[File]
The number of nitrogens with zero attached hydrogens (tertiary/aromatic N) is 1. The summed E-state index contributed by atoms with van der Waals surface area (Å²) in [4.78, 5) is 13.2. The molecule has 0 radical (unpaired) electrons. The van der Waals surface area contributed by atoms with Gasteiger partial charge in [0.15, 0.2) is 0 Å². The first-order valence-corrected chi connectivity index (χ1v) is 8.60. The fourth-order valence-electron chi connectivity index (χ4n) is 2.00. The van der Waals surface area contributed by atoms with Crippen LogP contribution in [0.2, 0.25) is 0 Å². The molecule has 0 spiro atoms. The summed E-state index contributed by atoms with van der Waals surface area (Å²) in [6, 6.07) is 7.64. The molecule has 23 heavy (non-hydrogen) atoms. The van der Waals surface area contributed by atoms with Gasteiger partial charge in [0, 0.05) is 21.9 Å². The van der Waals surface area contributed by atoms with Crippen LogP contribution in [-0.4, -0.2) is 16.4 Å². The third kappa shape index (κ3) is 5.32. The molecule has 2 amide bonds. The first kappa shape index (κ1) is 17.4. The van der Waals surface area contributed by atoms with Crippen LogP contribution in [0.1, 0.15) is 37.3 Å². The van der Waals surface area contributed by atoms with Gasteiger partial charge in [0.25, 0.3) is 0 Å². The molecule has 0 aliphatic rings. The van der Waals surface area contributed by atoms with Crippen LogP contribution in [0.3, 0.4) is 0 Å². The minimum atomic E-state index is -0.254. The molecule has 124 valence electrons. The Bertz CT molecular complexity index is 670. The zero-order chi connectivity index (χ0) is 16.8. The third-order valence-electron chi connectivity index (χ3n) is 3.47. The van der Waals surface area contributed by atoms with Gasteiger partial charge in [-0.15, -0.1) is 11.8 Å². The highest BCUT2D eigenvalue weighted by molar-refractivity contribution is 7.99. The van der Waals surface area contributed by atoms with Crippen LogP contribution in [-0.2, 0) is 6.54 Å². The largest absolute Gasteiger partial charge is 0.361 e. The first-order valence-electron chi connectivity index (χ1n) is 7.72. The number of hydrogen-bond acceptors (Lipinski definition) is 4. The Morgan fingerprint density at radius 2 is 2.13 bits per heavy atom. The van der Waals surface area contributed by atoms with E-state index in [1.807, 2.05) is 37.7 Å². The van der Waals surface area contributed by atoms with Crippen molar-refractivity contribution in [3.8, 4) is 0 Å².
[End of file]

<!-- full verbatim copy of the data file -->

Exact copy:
The number of nitrogens with zero attached hydrogens (tertiary/aromatic N) is 1. The summed E-state index contributed by atoms with van der Waals surface area (Å²) in [4.78, 5) is 13.2. The molecule has 0 radical (unpaired) electrons. The van der Waals surface area contributed by atoms with Gasteiger partial charge in [0.15, 0.2) is 0 Å². The first-order valence-corrected chi connectivity index (χ1v) is 8.60. The fourth-order valence-electron chi connectivity index (χ4n) is 2.00. The van der Waals surface area contributed by atoms with Crippen LogP contribution in [0.2, 0.25) is 0 Å². The molecule has 0 spiro atoms. The summed E-state index contributed by atoms with van der Waals surface area (Å²) in [6, 6.07) is 7.64. The molecule has 23 heavy (non-hydrogen) atoms. The van der Waals surface area contributed by atoms with Gasteiger partial charge in [0, 0.05) is 21.9 Å². The van der Waals surface area contributed by atoms with Crippen LogP contribution in [-0.4, -0.2) is 16.4 Å². The third kappa shape index (κ3) is 5.32. The molecule has 2 amide bonds. The first kappa shape index (κ1) is 17.4. The van der Waals surface area contributed by atoms with Crippen LogP contribution in [0.1, 0.15) is 37.3 Å². The van der Waals surface area contributed by atoms with Gasteiger partial charge in [0.25, 0.3) is 0 Å². The molecule has 0 aliphatic rings. The van der Waals surface area contributed by atoms with Crippen LogP contribution in [0.3, 0.4) is 0 Å². The minimum atomic E-state index is -0.254. The molecule has 124 valence electrons. The Bertz CT molecular complexity index is 670. The zero-order chi connectivity index (χ0) is 16.8. The third-order valence-electron chi connectivity index (χ3n) is 3.47. The van der Waals surface area contributed by atoms with Gasteiger partial charge in [-0.15, -0.1) is 11.8 Å². The highest BCUT2D eigenvalue weighted by molar-refractivity contribution is 7.99. The van der Waals surface area contributed by atoms with Crippen LogP contribution in [-0.2, 0) is 6.54 Å². The largest absolute Gasteiger partial charge is 0.361 e. The first-order valence-electron chi connectivity index (χ1n) is 7.72. The number of hydrogen-bond acceptors (Lipinski definition) is 4. The Morgan fingerprint density at radius 2 is 2.13 bits per heavy atom. The van der Waals surface area contributed by atoms with E-state index in [1.807, 2.05) is 37.7 Å². The van der Waals surface area contributed by atoms with Crippen molar-refractivity contribution in [3.8, 4) is 0 Å².